Fleet News

Mazda MX-5

Mazda

Review

THE Mazda MX-5 has undergone relatively minor changes since its launch 16 years ago and the design brief for the third generation roadster was to create a car that was instantly recognisable as an MX-5 from 100 metres away.

The new model certainly fits that brief and retains the unmistakable MX-5 styling but there are subtle differences. It is now larger than before – 20mm longer and 40mm wider – which means there is noticeably more elbow room inside, although it can feel cramped with two people onboard and the roof up.

It also features larger wheels, side airbags, increased standard equipment and a reinforced bodyshell but, despite all these additions, it only weighs 10kg more than its predecessor.

This is down to a ‘gram strategy’ employed by the car’s designers who painstakingly assessed every single component on the car and looked at ways of reducing weight, if only by a few grams.

In the UK there will be a choice of two engines – a 1.8-litre and a 2.0-litre. The new 126bhp 1.8-litre engine is 16bhp up on the previous 1.6-litre, but gains 2.5mpg in fuel efficiency on the combined cycle. It also has lower carbon dioxide emissions (17g/km less).

The 158bhp 2.0-litre offers a similar power hike of 16bhp compared to the outgoing 1.8-litre engine. Fuel economy is improved by 4.2mpg while emissions are also down by 30g/km. A five-speed gearbox is standard, while a six-speed is an option with the 2.0-litre. There are four trims – Standard, Option Pack, Sport and Launch Edition.

Mazda expects to sell 8,500 MX-5s in the UK in 2006, of which 2,800 are predicted to be fleet sales with the Sport trim likely to be the most popular model. The Japanese manufacturer believes that the more masculine styling and improved performance will also help to broaden its user-chooser appeal.

Adam Pumfrey, Mazda’s fleet and remarketing director, said: ‘The new model has improved performance and sportiness and this, we believe, will widen its appeal to company car drivers who have historically always loved the MX-5.’

Awareness of the Mazda brand in the corporate sector has grown dramatically on the strength of the Mazda6 upper-medium challenger and the marque is predicting that the new MX-5 will help to drive its market share in this sector.

Pumfrey added: ‘Our cars have been characterised by a combination of competitive list prices, strong residual values, low service costs and industry-leading reliability.

The all-new MX-5 brings all of these features to the marketplace.’ Initial indications from CAP and EurotaxGlass’s predict that the new model will gain at least 2% points on the outgoing model, which will mean a retained value of around 43% after three years/ 60,000 miles.

Behind the wheel

The main ingredient of the MX-5 recipe has always been fun. It’s never been the quickest of sports cars and the third generation continues this trend, but it has always been guaranteed to raise a smile once behind the wheel.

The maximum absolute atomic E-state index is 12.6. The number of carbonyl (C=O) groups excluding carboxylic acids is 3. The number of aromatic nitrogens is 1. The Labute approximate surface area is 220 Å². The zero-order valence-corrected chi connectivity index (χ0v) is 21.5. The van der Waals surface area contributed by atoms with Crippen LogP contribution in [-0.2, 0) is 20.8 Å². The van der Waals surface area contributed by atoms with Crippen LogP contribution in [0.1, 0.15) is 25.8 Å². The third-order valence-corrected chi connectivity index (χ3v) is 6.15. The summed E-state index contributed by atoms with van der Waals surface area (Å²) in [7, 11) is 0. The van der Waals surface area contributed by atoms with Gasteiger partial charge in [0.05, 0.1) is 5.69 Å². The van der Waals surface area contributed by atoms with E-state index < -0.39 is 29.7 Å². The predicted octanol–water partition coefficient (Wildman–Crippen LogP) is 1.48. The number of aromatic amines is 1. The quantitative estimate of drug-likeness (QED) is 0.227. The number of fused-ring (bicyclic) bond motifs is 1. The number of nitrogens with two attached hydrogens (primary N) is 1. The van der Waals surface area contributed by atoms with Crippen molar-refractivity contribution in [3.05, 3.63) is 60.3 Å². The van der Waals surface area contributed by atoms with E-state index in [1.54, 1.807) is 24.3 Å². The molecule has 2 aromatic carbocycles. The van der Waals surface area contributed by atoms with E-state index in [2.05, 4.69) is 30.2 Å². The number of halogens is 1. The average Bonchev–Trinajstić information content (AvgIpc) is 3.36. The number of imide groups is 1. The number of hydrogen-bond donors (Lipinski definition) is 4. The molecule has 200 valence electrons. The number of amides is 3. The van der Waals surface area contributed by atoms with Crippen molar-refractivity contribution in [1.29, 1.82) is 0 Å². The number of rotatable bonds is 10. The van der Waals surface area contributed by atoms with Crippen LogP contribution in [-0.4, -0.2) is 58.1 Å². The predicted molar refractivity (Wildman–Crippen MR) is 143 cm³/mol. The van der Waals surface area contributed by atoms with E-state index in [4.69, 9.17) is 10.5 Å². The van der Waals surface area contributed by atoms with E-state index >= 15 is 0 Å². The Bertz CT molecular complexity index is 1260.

However, despite all Mazda’s talk of ‘preserving the aura of a nimble and lightweight sports car’ the new model doesn’t seem to have the sparkle of its predecessors.

The entry-level 1.8-litre engine needs to be worked quite hard and it’s easy to have it hitting the rev limiter before you realise. Consequently, the 2.0-litre is noticeably quicker, although there does seem to be a slight lack of torque with both units, which can make overtaking an often arduous affair. Given the more aggressive styling and increased proportions of the car, it’s a shame that the improved engines don’t quite reflect the persona. That said, it still handles superbly with great turn-in and seemingly endless grip. It has a willingness to be pushed harder into each bend as you drive along. However, it can feel a little heavy-footed at times and the 10kg weight increase over the old model often feels a lot more. The steering is precise and there is plenty of feedback, while the car always feels planted to the road, thanks to its wider track at both the front and rear wheels. It’s also longer than its predecessor by 65mm. The five-speed gearbox is an improved version of the same unit used in the second generation model and it certainly seems slicker and more precise, particularly when shifting down at high revs. The six-speed unit is all new and has been designed with a shorter shift but doesn’t feel that different to the standard transmission.

Driving verdict

The MX-5 is more about cruising than barrelling around twisting roads and in this respect it excels. The ride is firm, without being crashy and with the roof up, road and wind noise volume is impressively low. With the roof down you can appreciate the great exhaust note – it’s just a shame that the engines don’t live up to the expectation.

Model: 1.8 2.0 (5-sp) 2.0 (6-sp)
Max power (bhp/rpm): 126/6,500 158/6,700 158/6,700
Max torque (lb-ft/rpm): 123/4,500 139/5,000 139/5,000
Max speed (mph): 122 130 130
0-62mph (secs): 9.4 7.9 7.9
Fuel consumption (mpg): 38.7 36.7 34.5
CO2 emissions (g/km): 174 183 193
On sale: Now Prices (OTR): £15,600-£19,995

CO2 emissions and fuel consumption data correct at time of writing. The latest figures are available in the Fleet News fuel cost calculator and the company car tax calculator.

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